UBC Theses and Dissertations
Biomechanical analysis of the dislocate Borchardt, Wallace James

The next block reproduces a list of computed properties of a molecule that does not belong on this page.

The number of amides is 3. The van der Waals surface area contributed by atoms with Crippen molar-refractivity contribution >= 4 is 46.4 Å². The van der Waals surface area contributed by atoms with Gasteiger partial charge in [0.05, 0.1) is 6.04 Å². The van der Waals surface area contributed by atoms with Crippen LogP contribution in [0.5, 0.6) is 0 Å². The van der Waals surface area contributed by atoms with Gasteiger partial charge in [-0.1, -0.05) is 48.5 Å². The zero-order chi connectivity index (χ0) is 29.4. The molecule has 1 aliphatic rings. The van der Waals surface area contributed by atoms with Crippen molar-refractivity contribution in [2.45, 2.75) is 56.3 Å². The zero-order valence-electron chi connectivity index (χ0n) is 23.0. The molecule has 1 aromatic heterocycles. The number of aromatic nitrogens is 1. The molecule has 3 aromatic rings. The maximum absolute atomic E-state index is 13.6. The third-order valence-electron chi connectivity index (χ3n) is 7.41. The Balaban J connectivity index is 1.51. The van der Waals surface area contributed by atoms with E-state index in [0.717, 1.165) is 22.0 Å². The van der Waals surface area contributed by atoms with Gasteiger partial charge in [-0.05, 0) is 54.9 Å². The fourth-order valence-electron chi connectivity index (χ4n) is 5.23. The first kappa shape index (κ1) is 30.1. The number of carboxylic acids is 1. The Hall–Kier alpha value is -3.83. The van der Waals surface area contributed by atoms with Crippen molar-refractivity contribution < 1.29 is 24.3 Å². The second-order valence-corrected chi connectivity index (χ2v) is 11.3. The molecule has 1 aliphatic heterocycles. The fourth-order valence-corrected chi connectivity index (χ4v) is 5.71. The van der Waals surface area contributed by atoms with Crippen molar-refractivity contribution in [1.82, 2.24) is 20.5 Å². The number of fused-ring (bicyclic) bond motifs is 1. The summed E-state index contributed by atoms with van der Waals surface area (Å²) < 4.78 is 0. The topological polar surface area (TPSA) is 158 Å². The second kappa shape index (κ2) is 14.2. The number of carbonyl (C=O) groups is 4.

The purpose of this study has been to make a biomechanical analysis of the dislocate as performed on the still rings. All testing was done in the gymnasium at the University of British Columbia with each of the five subjects taking three trials. Cable tension was monitored with strain gauges attached in series withthe ring cable. Each trial was filmed, and film and force records were synchronized with a flash gun which caused a timing mark to be placed on the chart recorder paper. When the subject felt he was ready the first of three trials was executed. There was a two minute rest between each trial to negate any effect of fatigue. After the completion of the third and final trial the subject was asked which trial he thought was the best of the three. The film record of the dislocate was later shown to a panel of experts who rated each dislocate. The rating by the panel of experts allowed each dislocate to be ranked in order of excellence. This rank order was the chosen criterion against which the biomechanical measurements were evaluated for the aim in coaching gymnastics is eventually to satisfy the subjective impression of the judges. The information recorded by the film was refined with the use of the Vanguard Motion Analyzer. Obtained were the following measures. a) position of the rings b) body position c) displacement of noted body landmarks The following conclusions were drawn from this study: 1. The patterns of force and body actions are similar for all subjects. Given these similarities it is difficult to identify measures which correlate highly with good performance. 2. The angular velocity of the movement of the legs at the second and third peaks of force is not well correlated with either experts' ranking (r = 0.18) or maximal force (r = 0.25). 3. The following are poor predictors of performance in the dislocate: a) Total range of angular displacement of the ring cable. b) Time (frames) between the second and third peaks of force. c) Angular displacement of the ring cable during the second and third peaks of force. d) Kipping angle. e) Amount of preparatory vertical drop of hips in the kipping phase. 4. Better performers are those who maximize the upward force during the kipping phase by accentuating the rise of the hips over that of the ankles. Consequently it is suggested that those teaching this activity concern themselves with methods of maximizing the upward thrust of the hips in the kipping phase. It is felt that this phase is the foundation block upon which the dislocate is built.
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